Top 5 Most Common Behavioral Interview Questions and Answers 2020

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The good news is that if you are looking online for ‘best behavioral interview questions,’ you have made it past the first cuts and have advanced to the job interview part of the hiring process.

The bad news, however, is that you don’t know for sure if you will be asked behavioral interview questions or not.

Liz Ryan, career coach for Forbes and author of the book, Reinvention Roadmap: Break the Rules to Get the Job You Want and Career You Deserve, informs her readers that scripted questions rarely give a glimpse into how a candidate’s brain works. Getting popular in the 1980s, behavioral job interview techniques sustain inequality between the employer and a candidate perpetrating a concept of a job interview as an oral exam.

Meanwhile, Ryan says, “Good managers know that the purpose of a job interview is to look for a great match between the candidate and their needs on the one hand, and the employer and its needs on the other.”

You never know what type of person you will see in the interviewer’s chair or whether they will have an old school approach or a new school approach to the interview process. So make sure you are ready for anything, including how to answer behavioral interview questions. Use the following tips and advice as basic guidelines.

What are the Behavioral Interview Questions?

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To accurately assess how fit a candidate is for a vacancy, the recruiter needs to understand how the candidate behaves in certain situations and discover the analytical thought process they use in atypical stations. What kind of situations depends on a particular job. Filling a sales manager position requires a different set of behavioral questions for interviews than filling senior executive positions.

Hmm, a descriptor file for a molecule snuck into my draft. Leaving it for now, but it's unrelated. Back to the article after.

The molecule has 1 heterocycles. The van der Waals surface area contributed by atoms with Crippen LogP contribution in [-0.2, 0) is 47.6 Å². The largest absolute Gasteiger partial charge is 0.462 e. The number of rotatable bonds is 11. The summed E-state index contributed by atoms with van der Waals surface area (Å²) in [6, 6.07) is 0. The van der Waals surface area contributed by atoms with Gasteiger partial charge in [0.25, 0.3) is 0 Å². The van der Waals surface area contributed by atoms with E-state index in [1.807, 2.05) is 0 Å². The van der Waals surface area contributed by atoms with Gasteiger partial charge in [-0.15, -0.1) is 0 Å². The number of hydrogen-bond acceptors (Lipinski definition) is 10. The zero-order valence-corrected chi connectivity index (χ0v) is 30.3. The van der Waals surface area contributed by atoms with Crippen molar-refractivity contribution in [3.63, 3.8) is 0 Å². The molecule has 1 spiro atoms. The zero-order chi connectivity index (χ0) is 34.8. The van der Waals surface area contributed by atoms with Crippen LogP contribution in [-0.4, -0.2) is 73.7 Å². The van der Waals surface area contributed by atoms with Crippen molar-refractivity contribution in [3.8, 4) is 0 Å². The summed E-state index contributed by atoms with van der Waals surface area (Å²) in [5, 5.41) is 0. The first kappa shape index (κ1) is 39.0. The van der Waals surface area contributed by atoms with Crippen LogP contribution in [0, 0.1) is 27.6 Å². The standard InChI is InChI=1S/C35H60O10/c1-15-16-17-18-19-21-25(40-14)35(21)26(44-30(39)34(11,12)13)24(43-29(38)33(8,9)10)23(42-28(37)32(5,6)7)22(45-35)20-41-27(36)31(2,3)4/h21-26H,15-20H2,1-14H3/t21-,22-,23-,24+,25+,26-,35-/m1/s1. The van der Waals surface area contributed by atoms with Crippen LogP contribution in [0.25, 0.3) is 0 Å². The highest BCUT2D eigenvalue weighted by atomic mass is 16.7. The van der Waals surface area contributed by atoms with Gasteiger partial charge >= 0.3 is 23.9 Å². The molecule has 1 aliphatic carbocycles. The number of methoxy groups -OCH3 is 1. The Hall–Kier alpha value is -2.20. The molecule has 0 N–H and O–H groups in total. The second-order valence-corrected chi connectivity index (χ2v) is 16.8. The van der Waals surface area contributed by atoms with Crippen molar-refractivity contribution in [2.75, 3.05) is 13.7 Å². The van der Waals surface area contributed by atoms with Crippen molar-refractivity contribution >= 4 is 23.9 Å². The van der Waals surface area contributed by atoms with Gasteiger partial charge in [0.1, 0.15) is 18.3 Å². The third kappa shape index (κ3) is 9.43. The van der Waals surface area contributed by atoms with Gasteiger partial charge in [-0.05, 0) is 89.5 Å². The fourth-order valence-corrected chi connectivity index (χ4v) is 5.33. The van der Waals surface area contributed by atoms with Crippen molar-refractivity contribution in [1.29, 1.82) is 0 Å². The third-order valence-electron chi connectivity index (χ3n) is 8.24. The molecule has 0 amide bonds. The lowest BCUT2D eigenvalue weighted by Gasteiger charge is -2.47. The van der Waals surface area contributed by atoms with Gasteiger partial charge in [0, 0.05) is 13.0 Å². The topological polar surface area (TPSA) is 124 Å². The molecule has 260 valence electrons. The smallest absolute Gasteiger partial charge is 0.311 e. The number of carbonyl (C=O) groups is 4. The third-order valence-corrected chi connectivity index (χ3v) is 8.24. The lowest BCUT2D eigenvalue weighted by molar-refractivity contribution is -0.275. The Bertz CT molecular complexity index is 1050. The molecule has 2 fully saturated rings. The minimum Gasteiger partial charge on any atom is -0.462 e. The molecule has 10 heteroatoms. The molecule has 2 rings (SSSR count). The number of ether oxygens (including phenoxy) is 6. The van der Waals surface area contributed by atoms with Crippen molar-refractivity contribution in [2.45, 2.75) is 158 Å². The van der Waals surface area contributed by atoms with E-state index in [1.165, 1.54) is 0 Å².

In any case, this type of interview process usually involves scripted questions, called behavioral or situational questions. Typically starting with “Tell me about a time when,” the process next moves into a situational-focused direction to highlight specific skills, such as leadership, creativity, and resourcefulness.

Story of Success

The aim of asking behavioral-based job interview questions is less focused on your work performance and more focused on your soft skills. The recruiter may want to find out whether you will crack under stress, what kind of person you are, the extent of your competencies, and your ability to think quickly.

That is why, in most cases, you are expected to tell a success story highlighting a particular quality the company is looking for in a candidate. Getting ready for an interview, candidates should try to recall a number of success stories demonstrating a range of their useful qualities (not necessarily job-related). By refreshing your recollection of events and having them fresh in your mind, it will make it easier for you to quickly think of the most appropriate story under the pressure of the interview setting.

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Success or Failure?